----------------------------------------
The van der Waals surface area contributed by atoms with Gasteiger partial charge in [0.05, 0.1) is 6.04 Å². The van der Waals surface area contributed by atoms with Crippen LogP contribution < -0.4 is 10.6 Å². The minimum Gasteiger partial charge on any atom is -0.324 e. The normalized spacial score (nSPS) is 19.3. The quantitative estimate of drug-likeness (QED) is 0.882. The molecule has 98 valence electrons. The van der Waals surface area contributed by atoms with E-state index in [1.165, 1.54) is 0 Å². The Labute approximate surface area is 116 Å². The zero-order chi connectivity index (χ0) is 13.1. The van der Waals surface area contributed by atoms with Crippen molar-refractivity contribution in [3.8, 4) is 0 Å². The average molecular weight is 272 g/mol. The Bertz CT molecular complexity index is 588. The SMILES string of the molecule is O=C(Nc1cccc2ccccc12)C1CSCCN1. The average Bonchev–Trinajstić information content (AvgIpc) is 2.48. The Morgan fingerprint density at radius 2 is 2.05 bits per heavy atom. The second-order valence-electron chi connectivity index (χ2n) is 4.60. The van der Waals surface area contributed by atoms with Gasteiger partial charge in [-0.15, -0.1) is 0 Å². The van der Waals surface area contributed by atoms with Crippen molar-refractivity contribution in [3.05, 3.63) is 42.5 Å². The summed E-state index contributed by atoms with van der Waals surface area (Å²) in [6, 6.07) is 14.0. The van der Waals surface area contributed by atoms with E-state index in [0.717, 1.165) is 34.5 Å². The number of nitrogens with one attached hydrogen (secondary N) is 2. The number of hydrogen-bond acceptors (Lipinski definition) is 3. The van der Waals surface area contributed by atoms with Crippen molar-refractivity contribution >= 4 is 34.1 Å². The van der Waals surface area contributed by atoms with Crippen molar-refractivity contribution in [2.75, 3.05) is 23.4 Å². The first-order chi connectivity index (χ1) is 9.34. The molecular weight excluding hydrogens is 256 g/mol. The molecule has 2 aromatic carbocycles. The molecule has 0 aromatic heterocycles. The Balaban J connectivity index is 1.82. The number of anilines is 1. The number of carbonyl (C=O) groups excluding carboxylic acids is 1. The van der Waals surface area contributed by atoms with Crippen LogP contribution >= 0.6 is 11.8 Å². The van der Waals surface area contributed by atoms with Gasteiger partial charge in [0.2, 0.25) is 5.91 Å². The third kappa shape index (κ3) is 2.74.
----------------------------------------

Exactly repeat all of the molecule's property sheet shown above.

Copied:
The van der Waals surface area contributed by atoms with Gasteiger partial charge in [0.05, 0.1) is 6.04 Å². The van der Waals surface area contributed by atoms with Crippen LogP contribution < -0.4 is 10.6 Å². The minimum Gasteiger partial charge on any atom is -0.324 e. The normalized spacial score (nSPS) is 19.3. The quantitative estimate of drug-likeness (QED) is 0.882. The molecule has 98 valence electrons. The van der Waals surface area contributed by atoms with E-state index in [1.165, 1.54) is 0 Å². The Labute approximate surface area is 116 Å². The zero-order chi connectivity index (χ0) is 13.1. The van der Waals surface area contributed by atoms with Crippen molar-refractivity contribution in [3.8, 4) is 0 Å². The average molecular weight is 272 g/mol. The Bertz CT molecular complexity index is 588. The SMILES string of the molecule is O=C(Nc1cccc2ccccc12)C1CSCCN1. The average Bonchev–Trinajstić information content (AvgIpc) is 2.48. The Morgan fingerprint density at radius 2 is 2.05 bits per heavy atom. The second-order valence-electron chi connectivity index (χ2n) is 4.60. The van der Waals surface area contributed by atoms with Gasteiger partial charge in [-0.15, -0.1) is 0 Å². The van der Waals surface area contributed by atoms with Crippen molar-refractivity contribution in [3.05, 3.63) is 42.5 Å². The summed E-state index contributed by atoms with van der Waals surface area (Å²) in [6, 6.07) is 14.0. The van der Waals surface area contributed by atoms with E-state index in [0.717, 1.165) is 34.5 Å². The number of nitrogens with one attached hydrogen (secondary N) is 2. The number of hydrogen-bond acceptors (Lipinski definition) is 3. The van der Waals surface area contributed by atoms with Crippen molar-refractivity contribution >= 4 is 34.1 Å². The van der Waals surface area contributed by atoms with Crippen molar-refractivity contribution in [2.75, 3.05) is 23.4 Å². The first-order chi connectivity index (χ1) is 9.34. The molecular weight excluding hydrogens is 256 g/mol. The molecule has 2 aromatic carbocycles. The molecule has 0 aromatic heterocycles. The Balaban J connectivity index is 1.82. The number of anilines is 1. The number of carbonyl (C=O) groups excluding carboxylic acids is 1. The van der Waals surface area contributed by atoms with Crippen LogP contribution >= 0.6 is 11.8 Å². The van der Waals surface area contributed by atoms with Gasteiger partial charge in [0.2, 0.25) is 5.91 Å². The third kappa shape index (κ3) is 2.74.